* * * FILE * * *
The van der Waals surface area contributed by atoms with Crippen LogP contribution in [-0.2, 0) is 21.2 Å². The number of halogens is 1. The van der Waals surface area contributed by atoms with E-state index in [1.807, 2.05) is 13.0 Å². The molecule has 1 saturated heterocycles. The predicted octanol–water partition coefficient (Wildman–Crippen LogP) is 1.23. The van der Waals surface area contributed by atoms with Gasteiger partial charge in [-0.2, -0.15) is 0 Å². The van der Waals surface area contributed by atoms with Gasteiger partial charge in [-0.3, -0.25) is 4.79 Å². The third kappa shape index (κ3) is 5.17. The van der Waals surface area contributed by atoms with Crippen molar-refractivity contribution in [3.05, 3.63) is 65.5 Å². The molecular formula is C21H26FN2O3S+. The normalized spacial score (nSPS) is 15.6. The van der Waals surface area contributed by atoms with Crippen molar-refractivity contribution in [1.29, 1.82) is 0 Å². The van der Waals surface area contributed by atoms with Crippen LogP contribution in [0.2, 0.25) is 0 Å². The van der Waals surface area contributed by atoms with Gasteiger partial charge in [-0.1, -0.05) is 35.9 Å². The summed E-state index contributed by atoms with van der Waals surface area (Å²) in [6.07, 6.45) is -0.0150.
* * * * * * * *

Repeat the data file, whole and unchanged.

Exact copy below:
The van der Waals surface area contributed by atoms with Crippen LogP contribution in [-0.2, 0) is 21.2 Å². The number of halogens is 1. The van der Waals surface area contributed by atoms with E-state index in [1.807, 2.05) is 13.0 Å². The molecule has 1 saturated heterocycles. The predicted octanol–water partition coefficient (Wildman–Crippen LogP) is 1.23. The van der Waals surface area contributed by atoms with Gasteiger partial charge in [-0.2, -0.15) is 0 Å². The van der Waals surface area contributed by atoms with Gasteiger partial charge in [-0.3, -0.25) is 4.79 Å². The third kappa shape index (κ3) is 5.17. The van der Waals surface area contributed by atoms with Crippen molar-refractivity contribution in [3.05, 3.63) is 65.5 Å². The molecular formula is C21H26FN2O3S+. The normalized spacial score (nSPS) is 15.6. The van der Waals surface area contributed by atoms with Crippen molar-refractivity contribution in [1.29, 1.82) is 0 Å². The van der Waals surface area contributed by atoms with Crippen LogP contribution in [0.2, 0.25) is 0 Å². The van der Waals surface area contributed by atoms with Gasteiger partial charge in [-0.1, -0.05) is 35.9 Å². The summed E-state index contributed by atoms with van der Waals surface area (Å²) in [6.07, 6.45) is -0.0150.